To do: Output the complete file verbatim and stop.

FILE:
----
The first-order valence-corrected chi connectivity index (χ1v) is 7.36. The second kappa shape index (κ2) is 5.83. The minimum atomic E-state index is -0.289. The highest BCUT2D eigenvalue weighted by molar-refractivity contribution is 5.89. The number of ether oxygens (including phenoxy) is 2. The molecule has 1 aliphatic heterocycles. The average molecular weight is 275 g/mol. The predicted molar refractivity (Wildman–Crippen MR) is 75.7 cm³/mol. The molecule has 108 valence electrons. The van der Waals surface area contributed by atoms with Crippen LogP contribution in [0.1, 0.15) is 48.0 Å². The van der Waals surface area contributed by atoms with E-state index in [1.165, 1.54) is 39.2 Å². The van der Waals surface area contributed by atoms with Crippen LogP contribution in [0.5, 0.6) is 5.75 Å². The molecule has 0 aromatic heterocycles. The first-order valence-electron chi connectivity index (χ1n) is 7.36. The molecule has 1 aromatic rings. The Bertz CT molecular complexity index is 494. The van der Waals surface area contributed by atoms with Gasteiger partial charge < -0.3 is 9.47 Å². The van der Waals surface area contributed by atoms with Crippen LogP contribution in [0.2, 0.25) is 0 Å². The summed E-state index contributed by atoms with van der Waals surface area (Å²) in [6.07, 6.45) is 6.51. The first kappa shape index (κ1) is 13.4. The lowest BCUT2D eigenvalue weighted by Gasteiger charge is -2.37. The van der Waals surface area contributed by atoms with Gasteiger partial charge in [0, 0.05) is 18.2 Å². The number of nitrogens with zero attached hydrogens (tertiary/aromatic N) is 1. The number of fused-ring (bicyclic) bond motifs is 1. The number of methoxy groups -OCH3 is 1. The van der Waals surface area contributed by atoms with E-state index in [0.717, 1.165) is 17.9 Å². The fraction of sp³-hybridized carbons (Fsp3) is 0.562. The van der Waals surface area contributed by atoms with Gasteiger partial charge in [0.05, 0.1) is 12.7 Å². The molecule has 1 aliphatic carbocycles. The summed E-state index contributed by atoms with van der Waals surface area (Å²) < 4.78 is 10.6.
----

The first-order valence-corrected chi connectivity index (χ1v) is 7.36. The second kappa shape index (κ2) is 5.83. The minimum atomic E-state index is -0.289. The highest BCUT2D eigenvalue weighted by molar-refractivity contribution is 5.89. The number of ether oxygens (including phenoxy) is 2. The molecule has 1 aliphatic heterocycles. The average molecular weight is 275 g/mol. The predicted molar refractivity (Wildman–Crippen MR) is 75.7 cm³/mol. The molecule has 108 valence electrons. The van der Waals surface area contributed by atoms with Crippen LogP contribution in [0.1, 0.15) is 48.0 Å². The van der Waals surface area contributed by atoms with E-state index in [1.165, 1.54) is 39.2 Å². The van der Waals surface area contributed by atoms with Crippen LogP contribution in [0.5, 0.6) is 5.75 Å². The molecule has 0 aromatic heterocycles. The first-order valence-electron chi connectivity index (χ1n) is 7.36. The molecule has 1 aromatic rings. The Bertz CT molecular complexity index is 494. The van der Waals surface area contributed by atoms with Gasteiger partial charge < -0.3 is 9.47 Å². The van der Waals surface area contributed by atoms with Crippen LogP contribution in [0.2, 0.25) is 0 Å². The summed E-state index contributed by atoms with van der Waals surface area (Å²) in [6.07, 6.45) is 6.51. The first kappa shape index (κ1) is 13.4. The lowest BCUT2D eigenvalue weighted by Gasteiger charge is -2.37. The van der Waals surface area contributed by atoms with Gasteiger partial charge in [0, 0.05) is 18.2 Å². The number of nitrogens with zero attached hydrogens (tertiary/aromatic N) is 1. The number of fused-ring (bicyclic) bond motifs is 1. The number of methoxy groups -OCH3 is 1. The van der Waals surface area contributed by atoms with E-state index in [0.717, 1.165) is 17.9 Å². The fraction of sp³-hybridized carbons (Fsp3) is 0.562. The van der Waals surface area contributed by atoms with Gasteiger partial charge in [0.05, 0.1) is 12.7 Å². The molecule has 1 aliphatic carbocycles. The summed E-state index contributed by atoms with van der Waals surface area (Å²) < 4.78 is 10.6.